Looking out for Lyme

Take precautions when spending time outdoors during tick season
By: Kathy Ito, Colfax Record Correspondent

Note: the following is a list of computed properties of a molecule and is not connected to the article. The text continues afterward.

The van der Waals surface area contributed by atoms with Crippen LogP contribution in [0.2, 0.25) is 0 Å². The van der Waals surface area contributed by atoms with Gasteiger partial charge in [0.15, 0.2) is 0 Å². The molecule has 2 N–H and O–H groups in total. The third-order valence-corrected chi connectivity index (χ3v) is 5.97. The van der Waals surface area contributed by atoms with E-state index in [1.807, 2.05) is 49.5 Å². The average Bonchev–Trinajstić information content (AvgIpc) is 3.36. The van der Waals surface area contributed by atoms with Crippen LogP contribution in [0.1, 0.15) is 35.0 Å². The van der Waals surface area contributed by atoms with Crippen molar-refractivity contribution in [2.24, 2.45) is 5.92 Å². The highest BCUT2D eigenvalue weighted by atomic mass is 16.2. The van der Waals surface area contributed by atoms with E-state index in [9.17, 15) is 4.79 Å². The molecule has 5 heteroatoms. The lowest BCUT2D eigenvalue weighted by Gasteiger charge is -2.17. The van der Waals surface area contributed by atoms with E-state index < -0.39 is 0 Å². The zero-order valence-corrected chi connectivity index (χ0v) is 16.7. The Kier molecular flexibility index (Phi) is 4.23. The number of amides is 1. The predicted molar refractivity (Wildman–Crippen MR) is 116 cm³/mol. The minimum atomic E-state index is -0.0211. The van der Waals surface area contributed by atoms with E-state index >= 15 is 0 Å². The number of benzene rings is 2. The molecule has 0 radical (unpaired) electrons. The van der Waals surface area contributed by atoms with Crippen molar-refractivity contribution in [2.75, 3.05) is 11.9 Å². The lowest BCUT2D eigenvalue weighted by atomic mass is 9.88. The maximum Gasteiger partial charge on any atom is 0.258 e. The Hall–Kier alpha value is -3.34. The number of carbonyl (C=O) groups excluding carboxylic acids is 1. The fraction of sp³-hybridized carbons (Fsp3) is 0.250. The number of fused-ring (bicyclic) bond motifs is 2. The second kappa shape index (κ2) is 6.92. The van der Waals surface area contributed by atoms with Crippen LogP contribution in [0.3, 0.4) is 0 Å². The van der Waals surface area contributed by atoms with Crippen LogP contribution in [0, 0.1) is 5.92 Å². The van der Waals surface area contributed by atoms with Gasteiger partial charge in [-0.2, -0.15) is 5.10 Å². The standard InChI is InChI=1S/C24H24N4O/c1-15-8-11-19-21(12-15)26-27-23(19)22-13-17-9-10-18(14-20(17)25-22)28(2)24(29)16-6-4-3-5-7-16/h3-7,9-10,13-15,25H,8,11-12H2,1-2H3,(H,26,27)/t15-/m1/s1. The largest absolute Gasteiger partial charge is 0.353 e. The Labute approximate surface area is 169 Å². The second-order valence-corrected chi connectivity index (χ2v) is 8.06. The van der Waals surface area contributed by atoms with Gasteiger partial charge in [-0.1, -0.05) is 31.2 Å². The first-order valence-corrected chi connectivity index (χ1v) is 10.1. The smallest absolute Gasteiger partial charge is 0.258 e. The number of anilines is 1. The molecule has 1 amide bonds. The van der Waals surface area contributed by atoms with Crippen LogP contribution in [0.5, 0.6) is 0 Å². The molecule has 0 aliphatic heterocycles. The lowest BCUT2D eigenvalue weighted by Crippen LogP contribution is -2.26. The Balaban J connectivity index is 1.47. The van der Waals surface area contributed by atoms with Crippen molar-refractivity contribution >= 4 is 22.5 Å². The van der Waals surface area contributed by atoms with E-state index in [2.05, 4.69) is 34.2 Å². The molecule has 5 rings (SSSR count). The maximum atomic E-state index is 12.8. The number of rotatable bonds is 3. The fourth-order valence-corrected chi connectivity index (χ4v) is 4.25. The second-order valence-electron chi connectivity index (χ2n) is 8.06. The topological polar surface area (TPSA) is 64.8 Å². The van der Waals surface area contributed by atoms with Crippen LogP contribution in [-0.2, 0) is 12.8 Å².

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Now that spring has finally arrived in the western Sierra, so have the hungry black-legged, or deer, ticks waiting to feed on unsuspecting people and animals. “Although ticks are here year round,” said Colfax physician Dr. Kurtis Fox, “we see them mostly in the spring.” Ticks hang on bushes, grasses, and leaf litter waiting to crawl onto a passing mammal for a meal. These blood-sucking pests can transmit Lyme disease and other tick-borne illnesses. According to Fox, locally one in every 50 to 100 ticks is infected with Lyme. Costly, long-term health issues can result in humans if the disease is not diagnosed and treated early. “Unfortunately, the symptoms of Lyme come and go and it’s difficult to confirm by blood test until six weeks after a person has been infected,” said Fox. “Some people may be bitten by a poppy-seed-sized nymph and never know it or see the early signs of infection.” Lyme disease is called the “Great Imitator” because it can look like other diseases and is easily misdiagnosed, according to the California Lyme Disease Association. This was the case for Chris Ryland of Meadow Vista. “After a 1997 backbacking trip into the Tahoe National Forest with my husband, David,” Ryland said, “I noticed a ‘funky’ rash that quickly disappeared.” The Rylands wore shorts on the trip and stopped to photograph wildflowers in the open meadows along the trail. Neither thought to check themselves for ticks or to wear protective repellents such as DEET and permethrin. Ryland said she suffered from a wide range of health issues for years after the fateful backpacking trip. She had relentless pain and aches in her joints, difficulty concentrating, and suffered sensitivity to light. “I was treated for multiple sclerosis and fibromyalgia, but nothing seemed to help my uncontrollable pain,” Ryland said. “My doctors were concluding I had psychological disorders.” The disease association reports Lyme can infect the brain, nervous system, joints and human organs, making it appear to be familiar conditions such as fibromyalgia, chronic fatigue, MS, ALS (Lou Gehrig’s disease), attention deficit disorder, Parkinson’s or mental illness. Luckily for Chris, she was retested for tick-borne illnesses with the western blot test and found she was infected with the disease three years after she was bitten. After receiving antibiotics intravenously for two continuous years, Ryland said she is leading a relatively normal life but suffers from reoccurring seizures. “I have good days and bad days,” she said. “I am not able to go back to teaching because of the lasting effects of the disease.” According to the Rylands, Chris’ treatments cost upwards of $100,000 because their insurance company would not cover the cost of her antibiotics. In another local case, Weimar resident Paula Mooney said her daughter became infected with Lyme by tick nymphs brought into the house by their pet cat. “Kaitlin began to have continuous stomach aches, lost a lot of weight and developed Bell’s palsy when she was in sixth grade,” Mooney said. All of Kaitlin’s maladies were symptoms of Lyme disease, which her pediatrician immediately recognized and confirmed with a simple blood test, her mother said. According to Mooney, within 10 days of taking oral antibiotics Kaitlin quickly improved. She is now 22 and has had no residual effects. Fox advises taking precautions when heading outdoors. “And always check yourself, your pets and especially your children when you come,” he said. “The western Sierras are only second to the New England region in the U.S. for the highest concentration of ticks and Lyme disease. “If you don’t feel well, have flu-like symptoms, general aches and pains see your doctor and let them know where you have been and what you have been doing,” Fox said.